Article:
Pilgrim (from the album Easy People) - Motion is a key ingredient on Easy People, the recent release from Pilgrim. It comes from the full album play being a great match for long car trips; its songs possessing the magic that makes outside images part of a soundtrack unique to the journey. Easy People glides with the hum of rubber underneath you, the flow of the songs a road rhythm, speeding up when the exit turns into highway on “Get Me Outta This City”, going to a steady roll that tracks a hundred miles in the space of a song on “Can’t Let Go”, and slowing to feel its own heartbeat quicken on a returns home (“My Heart is Mine”). Pilgrim have a familiar groove, flying their music under the banner of New Tulsa Sound, the grandchild of the rhythms that J.J. Cale took to a worldwide stage. The Tulsa Sound has grown and developed in the spanning decades, a sound that younger musicians accept as standard in their Oklahoma music scenes.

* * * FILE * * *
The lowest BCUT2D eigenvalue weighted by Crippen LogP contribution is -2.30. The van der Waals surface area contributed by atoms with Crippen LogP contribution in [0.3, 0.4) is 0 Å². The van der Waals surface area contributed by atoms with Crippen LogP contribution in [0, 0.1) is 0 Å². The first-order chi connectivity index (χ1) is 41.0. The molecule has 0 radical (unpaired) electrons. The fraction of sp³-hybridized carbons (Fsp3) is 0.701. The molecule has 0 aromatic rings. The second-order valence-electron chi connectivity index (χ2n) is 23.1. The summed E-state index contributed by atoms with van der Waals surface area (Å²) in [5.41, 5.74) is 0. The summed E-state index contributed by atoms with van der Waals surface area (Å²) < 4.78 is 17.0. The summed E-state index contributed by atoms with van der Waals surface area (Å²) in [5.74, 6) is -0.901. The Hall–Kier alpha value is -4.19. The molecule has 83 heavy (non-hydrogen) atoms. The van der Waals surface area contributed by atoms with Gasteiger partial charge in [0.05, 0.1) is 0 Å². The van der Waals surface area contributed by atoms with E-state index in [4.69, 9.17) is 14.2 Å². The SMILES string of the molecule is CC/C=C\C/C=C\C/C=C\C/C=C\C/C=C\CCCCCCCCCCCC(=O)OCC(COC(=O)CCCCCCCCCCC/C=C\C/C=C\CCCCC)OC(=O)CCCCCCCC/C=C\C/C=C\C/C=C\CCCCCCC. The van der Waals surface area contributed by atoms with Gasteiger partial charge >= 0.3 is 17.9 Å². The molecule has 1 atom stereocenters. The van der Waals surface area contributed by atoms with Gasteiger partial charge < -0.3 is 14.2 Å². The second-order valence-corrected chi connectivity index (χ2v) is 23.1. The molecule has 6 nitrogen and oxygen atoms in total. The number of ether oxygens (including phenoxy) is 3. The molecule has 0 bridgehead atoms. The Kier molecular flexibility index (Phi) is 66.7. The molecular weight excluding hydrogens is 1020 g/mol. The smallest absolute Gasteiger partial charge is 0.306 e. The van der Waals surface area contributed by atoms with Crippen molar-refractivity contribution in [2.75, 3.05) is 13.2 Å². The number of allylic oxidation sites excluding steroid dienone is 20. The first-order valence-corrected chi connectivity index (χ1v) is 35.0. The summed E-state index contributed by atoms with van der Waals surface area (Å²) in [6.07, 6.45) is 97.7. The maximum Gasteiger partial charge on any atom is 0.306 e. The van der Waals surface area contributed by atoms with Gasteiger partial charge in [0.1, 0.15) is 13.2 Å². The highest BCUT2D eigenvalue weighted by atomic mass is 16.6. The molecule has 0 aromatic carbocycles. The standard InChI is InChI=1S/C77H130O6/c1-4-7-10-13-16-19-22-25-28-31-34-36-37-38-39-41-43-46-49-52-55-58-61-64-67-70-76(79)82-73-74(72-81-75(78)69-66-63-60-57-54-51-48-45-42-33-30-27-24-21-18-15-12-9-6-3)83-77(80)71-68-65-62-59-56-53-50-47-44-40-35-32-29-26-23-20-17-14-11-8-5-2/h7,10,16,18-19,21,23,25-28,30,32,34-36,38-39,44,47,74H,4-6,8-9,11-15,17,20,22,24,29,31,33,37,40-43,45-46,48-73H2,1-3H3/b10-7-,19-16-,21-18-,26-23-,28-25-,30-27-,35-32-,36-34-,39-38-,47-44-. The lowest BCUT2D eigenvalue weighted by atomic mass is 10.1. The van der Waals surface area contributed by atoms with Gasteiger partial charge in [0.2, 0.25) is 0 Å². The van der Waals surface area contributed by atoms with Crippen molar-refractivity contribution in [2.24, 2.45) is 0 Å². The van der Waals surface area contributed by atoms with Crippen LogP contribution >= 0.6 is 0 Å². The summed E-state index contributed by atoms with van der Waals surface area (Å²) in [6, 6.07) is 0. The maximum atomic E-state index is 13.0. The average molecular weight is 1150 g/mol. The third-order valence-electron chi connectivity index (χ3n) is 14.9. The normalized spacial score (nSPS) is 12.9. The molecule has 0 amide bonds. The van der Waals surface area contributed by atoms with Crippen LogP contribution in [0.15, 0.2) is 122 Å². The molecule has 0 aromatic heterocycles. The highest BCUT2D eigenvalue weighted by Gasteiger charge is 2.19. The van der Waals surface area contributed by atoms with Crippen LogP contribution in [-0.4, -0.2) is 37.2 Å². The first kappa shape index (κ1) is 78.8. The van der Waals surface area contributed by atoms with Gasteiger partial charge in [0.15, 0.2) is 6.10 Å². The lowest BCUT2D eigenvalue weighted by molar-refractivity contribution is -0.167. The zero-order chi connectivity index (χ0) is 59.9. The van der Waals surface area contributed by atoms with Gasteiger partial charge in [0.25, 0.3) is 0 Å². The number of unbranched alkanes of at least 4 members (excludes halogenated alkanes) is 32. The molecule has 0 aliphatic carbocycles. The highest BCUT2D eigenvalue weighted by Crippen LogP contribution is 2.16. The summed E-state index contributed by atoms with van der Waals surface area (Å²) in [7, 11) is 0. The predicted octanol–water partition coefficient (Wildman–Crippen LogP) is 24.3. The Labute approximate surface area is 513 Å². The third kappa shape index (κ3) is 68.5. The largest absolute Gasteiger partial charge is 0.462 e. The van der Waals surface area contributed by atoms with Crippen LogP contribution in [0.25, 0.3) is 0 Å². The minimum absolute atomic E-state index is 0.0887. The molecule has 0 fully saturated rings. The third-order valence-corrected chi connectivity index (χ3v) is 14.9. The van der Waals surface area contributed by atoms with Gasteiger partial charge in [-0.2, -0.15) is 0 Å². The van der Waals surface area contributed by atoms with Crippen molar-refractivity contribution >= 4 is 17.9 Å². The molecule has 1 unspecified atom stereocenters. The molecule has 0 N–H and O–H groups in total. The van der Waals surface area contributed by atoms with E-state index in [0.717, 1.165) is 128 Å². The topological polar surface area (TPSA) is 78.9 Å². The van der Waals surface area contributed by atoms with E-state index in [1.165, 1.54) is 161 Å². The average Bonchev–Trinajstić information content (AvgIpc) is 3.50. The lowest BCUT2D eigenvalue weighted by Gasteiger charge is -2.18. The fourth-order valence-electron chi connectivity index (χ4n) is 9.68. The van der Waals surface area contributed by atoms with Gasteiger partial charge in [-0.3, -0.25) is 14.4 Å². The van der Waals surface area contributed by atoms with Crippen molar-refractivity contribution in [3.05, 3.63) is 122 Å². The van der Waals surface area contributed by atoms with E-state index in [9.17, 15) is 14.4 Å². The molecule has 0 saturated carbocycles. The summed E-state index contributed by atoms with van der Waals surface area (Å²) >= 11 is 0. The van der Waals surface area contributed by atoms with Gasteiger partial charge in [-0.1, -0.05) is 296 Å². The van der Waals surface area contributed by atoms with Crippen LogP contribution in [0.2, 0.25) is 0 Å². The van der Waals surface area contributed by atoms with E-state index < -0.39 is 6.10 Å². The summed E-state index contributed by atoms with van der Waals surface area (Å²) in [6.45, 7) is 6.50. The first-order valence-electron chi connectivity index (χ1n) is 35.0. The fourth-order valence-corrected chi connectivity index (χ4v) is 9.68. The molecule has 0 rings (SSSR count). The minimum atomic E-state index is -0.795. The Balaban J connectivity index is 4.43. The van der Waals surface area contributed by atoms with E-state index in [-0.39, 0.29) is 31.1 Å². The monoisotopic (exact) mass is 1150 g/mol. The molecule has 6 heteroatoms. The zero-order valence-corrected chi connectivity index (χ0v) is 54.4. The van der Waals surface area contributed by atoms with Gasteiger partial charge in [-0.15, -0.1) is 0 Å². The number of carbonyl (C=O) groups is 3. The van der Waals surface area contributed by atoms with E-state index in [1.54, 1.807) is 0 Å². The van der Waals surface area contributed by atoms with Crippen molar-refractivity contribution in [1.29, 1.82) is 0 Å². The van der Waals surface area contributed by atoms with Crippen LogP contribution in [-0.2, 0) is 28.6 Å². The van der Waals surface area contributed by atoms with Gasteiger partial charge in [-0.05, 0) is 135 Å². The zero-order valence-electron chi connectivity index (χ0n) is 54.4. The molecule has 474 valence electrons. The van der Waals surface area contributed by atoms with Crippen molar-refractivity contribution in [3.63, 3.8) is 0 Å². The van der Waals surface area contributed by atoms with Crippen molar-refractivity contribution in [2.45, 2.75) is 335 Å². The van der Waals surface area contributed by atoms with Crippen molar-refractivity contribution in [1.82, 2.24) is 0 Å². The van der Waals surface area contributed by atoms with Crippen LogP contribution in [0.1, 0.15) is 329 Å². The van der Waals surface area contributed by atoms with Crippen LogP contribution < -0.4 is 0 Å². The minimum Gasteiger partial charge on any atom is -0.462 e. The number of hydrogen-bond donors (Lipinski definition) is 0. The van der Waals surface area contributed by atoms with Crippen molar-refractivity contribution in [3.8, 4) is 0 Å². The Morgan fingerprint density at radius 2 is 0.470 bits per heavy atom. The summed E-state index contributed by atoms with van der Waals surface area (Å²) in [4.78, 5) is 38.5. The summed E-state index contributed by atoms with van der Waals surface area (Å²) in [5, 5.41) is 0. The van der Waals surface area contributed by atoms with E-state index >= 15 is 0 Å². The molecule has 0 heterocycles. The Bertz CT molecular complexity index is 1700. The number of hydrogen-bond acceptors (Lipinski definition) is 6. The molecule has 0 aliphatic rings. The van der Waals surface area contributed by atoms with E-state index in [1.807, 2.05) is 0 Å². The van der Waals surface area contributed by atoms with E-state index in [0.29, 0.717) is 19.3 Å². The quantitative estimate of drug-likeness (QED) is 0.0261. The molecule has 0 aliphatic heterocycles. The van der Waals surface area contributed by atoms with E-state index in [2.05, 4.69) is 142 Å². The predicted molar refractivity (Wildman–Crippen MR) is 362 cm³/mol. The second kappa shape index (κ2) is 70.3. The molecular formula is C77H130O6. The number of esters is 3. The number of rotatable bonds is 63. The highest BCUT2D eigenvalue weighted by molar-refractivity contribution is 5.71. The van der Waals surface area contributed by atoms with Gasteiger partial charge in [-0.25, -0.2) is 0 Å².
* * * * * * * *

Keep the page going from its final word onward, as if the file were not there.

Pilgrim cut their musical chops with a three-year residency at the Tulsa venue, The Colony. The gig helped build Pilgrim into a solid force that continues the local heritage of mixing Rock, Country, Blues, and Funk into the shape of a song. Easy People sets the dial to shuffle as it heads into small town Kansas with “I Must’ve Been High”, backs “John Prine Tune” with a Tex-Mex desert wind rhythm, puts a strut into the stride of “Bad, Bad Man”, and urgently percolates a beat edge under the title track. Pilgrim have an intuitive sense in their playing, the instruments flowing together rather than gluing together tracks of individual players. It is that sense that carries the album out on the audio road as it shudders (“NE OK”), shimmers (“Field Day Afternoon”), stomps (“Bomp Bomp”), and shakes until “Wheels Fall Off”.
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